Union Drive Afoot at the MAC: Employees at the Multnomah Athletic Club are attempting to unionize, the club's interim general manager warned members in an email last week. Robert Radler wrote that management at the Southwest Portland club opposes the idea. "We feel that our employees are best served by continuing to work directly with management, without the risks and costs that come with the involvement of an outside, third-party union," he wrote, adding that the club will provide employees with information to make an "informed choice." It's not clear which union is organizing the campaign: Several union locals contacted by WW were unaware of a drive, and the MAC didn't respond to multiple voicemails seeking comment. The email comes a month after longtime MAC general manager Norm Rich announced his resignation.

Corrections Department Settles Flu Lawsuit for $70,000: The family of an Oregon woman who died last year of complications from the flu at the Coffee Creek Correctional Facility received $70,000 this week in a legal settlement with the prison. WW first reported Tina Ferri's death, which the prison had not publicly disclosed ("A Bug in the System," WW, March 21, 2018). Ferri's family sued the Oregon Department of Corrections for wrongful death. "Although we disagree with many of the allegations in the lawsuit, we are pleased to have reached a settlement with Ms. Ferri's family," says DOC spokeswoman Jennifer Black. "We provide flu shots to all incarcerated individuals, while respecting the rights of those who choose not to be vaccinated." During depositions for the lawsuit, a state doctor acknowledged the state prison system is considering changes in its vaccination practices after Ferri died during a flu outbreak. Dr. Daniel Dewsnup said the prison system was considering an opt-out policy to make sure inmates either got a flu shot or actively declined it, "which I think is one of the good things that might come from this case."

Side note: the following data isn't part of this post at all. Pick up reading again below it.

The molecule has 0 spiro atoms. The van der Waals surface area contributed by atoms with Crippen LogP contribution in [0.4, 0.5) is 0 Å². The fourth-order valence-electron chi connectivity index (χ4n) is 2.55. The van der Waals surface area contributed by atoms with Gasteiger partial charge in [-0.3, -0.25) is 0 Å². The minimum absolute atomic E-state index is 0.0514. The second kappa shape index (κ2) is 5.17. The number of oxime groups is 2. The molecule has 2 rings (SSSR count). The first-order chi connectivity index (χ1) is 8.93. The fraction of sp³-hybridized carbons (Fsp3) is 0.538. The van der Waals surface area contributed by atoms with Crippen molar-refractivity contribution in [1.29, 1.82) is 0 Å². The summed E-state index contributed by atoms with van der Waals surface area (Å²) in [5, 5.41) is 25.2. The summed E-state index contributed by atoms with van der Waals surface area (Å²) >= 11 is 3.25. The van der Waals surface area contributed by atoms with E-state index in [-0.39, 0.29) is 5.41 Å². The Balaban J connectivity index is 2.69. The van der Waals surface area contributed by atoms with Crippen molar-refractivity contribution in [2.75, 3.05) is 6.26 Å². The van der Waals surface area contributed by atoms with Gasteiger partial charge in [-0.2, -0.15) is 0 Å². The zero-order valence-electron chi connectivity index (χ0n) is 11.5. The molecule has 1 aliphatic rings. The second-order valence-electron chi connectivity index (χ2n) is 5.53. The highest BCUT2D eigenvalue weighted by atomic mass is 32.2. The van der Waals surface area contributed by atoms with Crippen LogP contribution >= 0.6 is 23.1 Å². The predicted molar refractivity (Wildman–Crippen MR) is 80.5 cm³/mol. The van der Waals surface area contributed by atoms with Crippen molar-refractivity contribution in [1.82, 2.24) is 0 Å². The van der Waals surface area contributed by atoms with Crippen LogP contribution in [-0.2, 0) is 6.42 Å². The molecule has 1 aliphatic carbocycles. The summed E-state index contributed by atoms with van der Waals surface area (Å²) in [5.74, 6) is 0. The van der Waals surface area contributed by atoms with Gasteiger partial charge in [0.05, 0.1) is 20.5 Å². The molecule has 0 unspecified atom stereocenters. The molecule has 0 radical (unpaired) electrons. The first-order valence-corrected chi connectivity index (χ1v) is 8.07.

Tofurky Sues to Keep "Burger" on Vegan Packaging: Hood River-based Tofurky, which makes soy-based meat alternative products, filed a lawsuit July 22 challenging an Arkansas law that would fine the company for labeling its products as meat products—or using words like "burger," "sausage" or "hot dog." The company has joined similar suits in Missouri and Mississippi. Tofurky said in a statement the laws violate the First and 14th Amendments by "improperly censoring truthful speech and creating consumer confusion in order to shore up the state's meat and rice industries." Tofurky president and CEO Jaime Athos says 11 states—but not Oregon—are considering laws that would prohibit meatlike language on plant-based food labels. "We quickly realized this was not going to be a state-by-state effort," Athos tells WW. "We're trying to ultimately get a ruling that will impact more than just one state."

City Employee Gets Payout for Hazing: The city of Portland is poised to pay $80,000 to a worker who alleged he was subjected to "extreme hazing" inside the Bureau of Transportation's maintenance shop. The City Council will vote Wednesday to approve a settlement with Adam Rawlins, who sued PBOT for $250,000 last year, alleging crew leaders subjected him to ritual humiliations, including being bound with zip ties and duct tape and locked in a shed. He was one of several employees to allege such abuse, but the only one to sue. WW first reported on the allegations ("Little Shop of Hazing," WW, May 31, 2017). The Oregonian first reported on the proposed settlement. "The 2016 incident was an egregious violation of the city's rules for professional conduct in the workplace," the Transportation Bureau says in a statement, saying it had restructured the maintenance division.